Back To The City - Day 2

Handsome Brownstones Along Bank Street (LEO Design)

It was a hot and steamy day in New York today.  So the cool comfort of tree-lined Bank Street provided welcome relief as I trekked-down to see my old shops on Bleecker and Hudson Streets.

It's been six-and-a-half years since I closed my shop and moved to Pittsburgh.  Since then, I had spent very little time revisiting Greenwich Village, the locus of so many important memories.  Today, I decided, it was time to come see the old neighborhood which had become a turning-point in my life.

Perpetually Disrupted Paving Stone on a Bank Street Sidewalk, Greenwich Village, New York City (LEO Design)

In a city where very little remains the same (like old my storefront—and most of the shops I remembered), I was comforted to see that the up-turned paving stone, on the left side of Bank Street, was still a tripping hazard—28 years after I first encountered it.  Hundreds—no, thousands—of times, I trudged over it, often in a shopkeeper's end-of-day stupor.  Yet, my body memory always remembered it; I never tripped on it a second time.  Like with the steps leading to my old shop door, I knew it was there instinctively.  Today, I was happy to see that something had remained the same.

The storefronts along Bleecker (and Hudson, for that matter) were not at all the same.  My old shop—at 413 Bleecker Street—was remarkably different.  Once chock-full (too full?) of Turn-of-the-Century "Handsome Gifts," the new shop (an art gallery called "Aught") was a testimony to Minimalism.  A dozen, maybe eighteen, photographs lined the recently-drywalled perimeter.  The original oak floor, the ribbed wainscoting and the pressed tin ceiling (from the 1800's) had been covered-over with new, blank-canvas sterility.  The only thing that remained from the past were the wooden double doors, their hardware, and the glass windowpanes which I had Windexed every day.  The shop seemed smaller.  Perhaps all that interior build-out deprived the space of precious cubic inches.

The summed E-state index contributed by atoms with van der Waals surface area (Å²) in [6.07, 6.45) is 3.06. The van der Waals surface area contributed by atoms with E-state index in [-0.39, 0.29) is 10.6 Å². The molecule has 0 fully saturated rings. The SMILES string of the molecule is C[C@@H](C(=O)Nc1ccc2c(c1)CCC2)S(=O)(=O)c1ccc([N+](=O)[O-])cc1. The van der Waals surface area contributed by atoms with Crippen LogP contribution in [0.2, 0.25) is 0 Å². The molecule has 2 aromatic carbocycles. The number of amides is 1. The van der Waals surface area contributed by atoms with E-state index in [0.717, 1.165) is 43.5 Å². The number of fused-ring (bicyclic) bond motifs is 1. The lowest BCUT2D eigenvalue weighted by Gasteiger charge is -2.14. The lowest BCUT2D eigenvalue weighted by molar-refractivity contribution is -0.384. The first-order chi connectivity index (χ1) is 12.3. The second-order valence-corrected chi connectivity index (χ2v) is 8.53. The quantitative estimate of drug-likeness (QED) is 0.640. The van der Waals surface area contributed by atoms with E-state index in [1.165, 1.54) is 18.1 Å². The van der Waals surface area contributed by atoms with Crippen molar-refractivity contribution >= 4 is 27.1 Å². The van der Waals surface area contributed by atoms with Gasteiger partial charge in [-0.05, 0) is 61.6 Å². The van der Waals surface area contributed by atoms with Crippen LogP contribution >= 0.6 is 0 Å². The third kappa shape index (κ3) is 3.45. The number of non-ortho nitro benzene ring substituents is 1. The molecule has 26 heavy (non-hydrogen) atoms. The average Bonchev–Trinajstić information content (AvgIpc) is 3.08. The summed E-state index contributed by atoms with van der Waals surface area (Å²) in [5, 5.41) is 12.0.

My other old shop, at 543 Hudson Street, was happily full-of-merchandise.   Now a gifts and home furnishings shop called "Cursive Home," the shop space had been altered, a bit, but it retained a general "tight-ship" ambiance.  Like at LEO Design, Cursive Home carries a blend of vintage and contemporary merchandise.

I headed-out to visit other favorite neighborhood haunts.  "The End of History" was still a glorious downtown fixture, packed with (very high end) Mid-Century decorative objets.  But the chain store staples "Le Pain Quotidian" and a local "Starbucks" were long gone (inexplicable).  My favorite book shop (once called "Biography," then "Book/Book") had been forced-down Bleecker Street and now, six years later, was gone.  

I was shocked to see that the glitzy, corporate fashion brands—the big names which had pushed so many Mom & Pop shops off of Bleecker Street a decade earlier—were now greatly reduced.  Once-trendy stores like Marc Jacobs (LVMH) and Ralph Lauren, which had gobbled-up most of Bleecker's storefronts, were now a shadow of their original presence.  It was sad to see that all the gentrifying heartache and destruction of livelihoods had been just a vain, fleeting whim.  Landlords grew rich, luxury brands got quaint, and small shopkeepers got the boot.  Many of the Bleecker Street shops now stand empty.  

Do I sound bitter?  If I do, it's not for myself.  For me, everything worked-out well enough, in the end.  I have a beautiful home in Pittsburgh—merchandise displayed in a showroom, some of it arrayed by color in different, spacious rooms.  And I enjoyed the luxury of an "organized retreat," before the onset of Covid (laborious as that move was).  Had I stayed in Greenwich Village, what would I have done with 25 year's of merchandise, to be removed with two weeks notice?

I do recognize, now, how I was once folded-into the fodder for the mill: the scenario where a hopeful, hard-working mom & pop shopkeeper (or restaurateur) puts everything on-the-line to build something nice—which can be taken away by a landlord or a rapacious corporate entity.

"The only constant is change."  Nowhere is this more evident than in my City of Dreams, New York City.  I still love The City and miss it every day.


Though our Greenwich Village store is now permanently closed, LEO Design is still alive and well!  Please visit our on-line store where we continue to sell Handsome Gifts (

We also can be found in Canonsburg, Pennsylvania at The Antique Center of Strabane (

Or call to arrange to visit our Pittsburgh showroom (by private appointment only).  917-446-4248